A recent headline in the Wall Street Journal noted, "More doctors dismissing patients who refuse vaccines for their children." This story was especially interesting to me, as I now only accept new patients who plan to vaccinate their children.
This was not an easy decision to make, and prior to formulating the policy, I had encountered several families who refused vaccines completely, and another group that followed "an alternative" vaccine schedule. I was never comfortable with their decisions, and it always gave me pause and sleepless nights when their children got sick.
At the height of the debate over vaccine safety, when fear was mounting over a possible link between vaccines and autism, it seemed like much of my day was spent "debunking" vaccine myths. I spent a great deal of time discussing the reasons behind the AAP/ACIP (American Academy of Pediatrics and the Advisory Committee on Immunization Practices) recommended vaccine schedule and explaining how vaccinations have saved millions of lives.
As more data was gathered, and the conclusions of a 1998 paper on the topic by Dr. Andrew Wakefield (and colleagues) were discredited, it became apparent there is, in fact, no link between vaccines and autism. The arguments about thimerasol in vaccines also became moot, as thimerasol is no longer the preservative used in vaccines (except for flu vaccine). I decided to take a stand and vaccinate all new patients according to AAP guidelines.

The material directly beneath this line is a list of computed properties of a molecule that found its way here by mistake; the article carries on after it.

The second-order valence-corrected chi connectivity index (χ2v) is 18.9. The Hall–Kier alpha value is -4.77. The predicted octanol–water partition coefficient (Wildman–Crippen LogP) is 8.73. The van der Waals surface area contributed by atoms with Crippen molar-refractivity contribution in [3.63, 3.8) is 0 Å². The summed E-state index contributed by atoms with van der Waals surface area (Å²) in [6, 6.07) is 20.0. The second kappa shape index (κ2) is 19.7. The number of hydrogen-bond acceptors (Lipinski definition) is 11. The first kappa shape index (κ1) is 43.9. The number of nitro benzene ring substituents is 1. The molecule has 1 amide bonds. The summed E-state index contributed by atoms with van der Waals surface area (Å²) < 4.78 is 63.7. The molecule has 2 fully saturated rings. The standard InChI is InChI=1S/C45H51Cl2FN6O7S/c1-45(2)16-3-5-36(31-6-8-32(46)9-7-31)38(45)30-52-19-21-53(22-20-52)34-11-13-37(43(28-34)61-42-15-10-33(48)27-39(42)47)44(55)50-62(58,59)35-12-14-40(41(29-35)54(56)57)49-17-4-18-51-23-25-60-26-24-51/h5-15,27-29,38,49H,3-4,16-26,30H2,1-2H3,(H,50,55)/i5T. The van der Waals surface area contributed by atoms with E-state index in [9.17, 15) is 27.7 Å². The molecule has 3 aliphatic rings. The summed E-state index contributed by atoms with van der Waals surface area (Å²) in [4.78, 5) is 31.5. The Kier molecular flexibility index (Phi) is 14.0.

I discuss this decision with families even before a child is born. I tell them it's important to pick a pediatrician who shares their beliefs, as the doctor-patient relationship is a long one in pediatrics (hopefully cradle to college). Even if there may be some other disagreements down the road, you need to begin the relationship on common ground.
I've practiced long enough to remember doing spinal taps in my office and treating children with meningitis or bacterial sepsis. There were long nights spent in the ICU with families, and unfortunately, a few patients died. Some are now deaf or have other residual effects of their diseases. Each case was devastating, and I'm sure the families of every child who perished would have given anything to have a meningitis vaccine or a chickenpox vaccine for their youngster.
I understand that all parents have to make their own decisions for their children. At the same time, I get to choose how I practice pediatrics. That being said, my parents choose to vaccinate their children and we happily start off the parent/doctor partnership together. I also sleep better at night not worrying that their children will contract a vaccine-preventable disease.
Dr. Sue Hubbard is a nationally known pediatrician and co-host of "The Kid's Doctor" radio show.